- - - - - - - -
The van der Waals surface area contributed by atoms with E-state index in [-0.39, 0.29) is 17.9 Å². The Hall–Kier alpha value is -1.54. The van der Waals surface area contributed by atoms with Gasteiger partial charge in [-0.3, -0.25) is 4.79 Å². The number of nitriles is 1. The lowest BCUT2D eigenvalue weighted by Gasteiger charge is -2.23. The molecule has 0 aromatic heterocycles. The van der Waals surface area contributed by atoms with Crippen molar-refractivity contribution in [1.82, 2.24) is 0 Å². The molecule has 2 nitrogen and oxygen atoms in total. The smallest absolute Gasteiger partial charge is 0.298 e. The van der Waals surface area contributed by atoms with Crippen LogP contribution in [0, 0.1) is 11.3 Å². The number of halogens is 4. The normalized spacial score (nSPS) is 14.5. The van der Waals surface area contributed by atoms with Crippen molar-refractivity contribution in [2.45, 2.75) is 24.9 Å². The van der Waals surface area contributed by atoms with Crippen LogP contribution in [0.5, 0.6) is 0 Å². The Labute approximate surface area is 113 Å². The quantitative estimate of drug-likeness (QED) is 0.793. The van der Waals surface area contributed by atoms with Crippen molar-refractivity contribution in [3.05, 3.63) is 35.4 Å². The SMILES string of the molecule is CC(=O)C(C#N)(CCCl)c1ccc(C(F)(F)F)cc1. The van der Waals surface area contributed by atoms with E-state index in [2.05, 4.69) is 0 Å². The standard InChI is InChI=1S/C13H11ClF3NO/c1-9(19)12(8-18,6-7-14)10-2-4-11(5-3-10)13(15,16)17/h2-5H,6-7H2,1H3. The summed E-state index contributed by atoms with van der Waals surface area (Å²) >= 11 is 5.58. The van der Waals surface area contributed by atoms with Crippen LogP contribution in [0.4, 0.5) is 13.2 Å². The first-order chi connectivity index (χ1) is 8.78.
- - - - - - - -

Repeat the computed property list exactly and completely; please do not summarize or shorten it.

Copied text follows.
The van der Waals surface area contributed by atoms with E-state index in [-0.39, 0.29) is 17.9 Å². The Hall–Kier alpha value is -1.54. The van der Waals surface area contributed by atoms with Gasteiger partial charge in [-0.3, -0.25) is 4.79 Å². The number of nitriles is 1. The lowest BCUT2D eigenvalue weighted by Gasteiger charge is -2.23. The molecule has 0 aromatic heterocycles. The van der Waals surface area contributed by atoms with Crippen molar-refractivity contribution in [1.82, 2.24) is 0 Å². The molecule has 2 nitrogen and oxygen atoms in total. The smallest absolute Gasteiger partial charge is 0.298 e. The van der Waals surface area contributed by atoms with Crippen LogP contribution in [0, 0.1) is 11.3 Å². The number of halogens is 4. The normalized spacial score (nSPS) is 14.5. The van der Waals surface area contributed by atoms with Crippen molar-refractivity contribution in [2.45, 2.75) is 24.9 Å². The van der Waals surface area contributed by atoms with Crippen LogP contribution in [0.5, 0.6) is 0 Å². The Labute approximate surface area is 113 Å². The quantitative estimate of drug-likeness (QED) is 0.793. The van der Waals surface area contributed by atoms with Crippen molar-refractivity contribution in [3.05, 3.63) is 35.4 Å². The SMILES string of the molecule is CC(=O)C(C#N)(CCCl)c1ccc(C(F)(F)F)cc1. The van der Waals surface area contributed by atoms with E-state index in [2.05, 4.69) is 0 Å². The standard InChI is InChI=1S/C13H11ClF3NO/c1-9(19)12(8-18,6-7-14)10-2-4-11(5-3-10)13(15,16)17/h2-5H,6-7H2,1H3. The summed E-state index contributed by atoms with van der Waals surface area (Å²) >= 11 is 5.58. The van der Waals surface area contributed by atoms with Crippen LogP contribution in [0.4, 0.5) is 13.2 Å². The first-order chi connectivity index (χ1) is 8.78.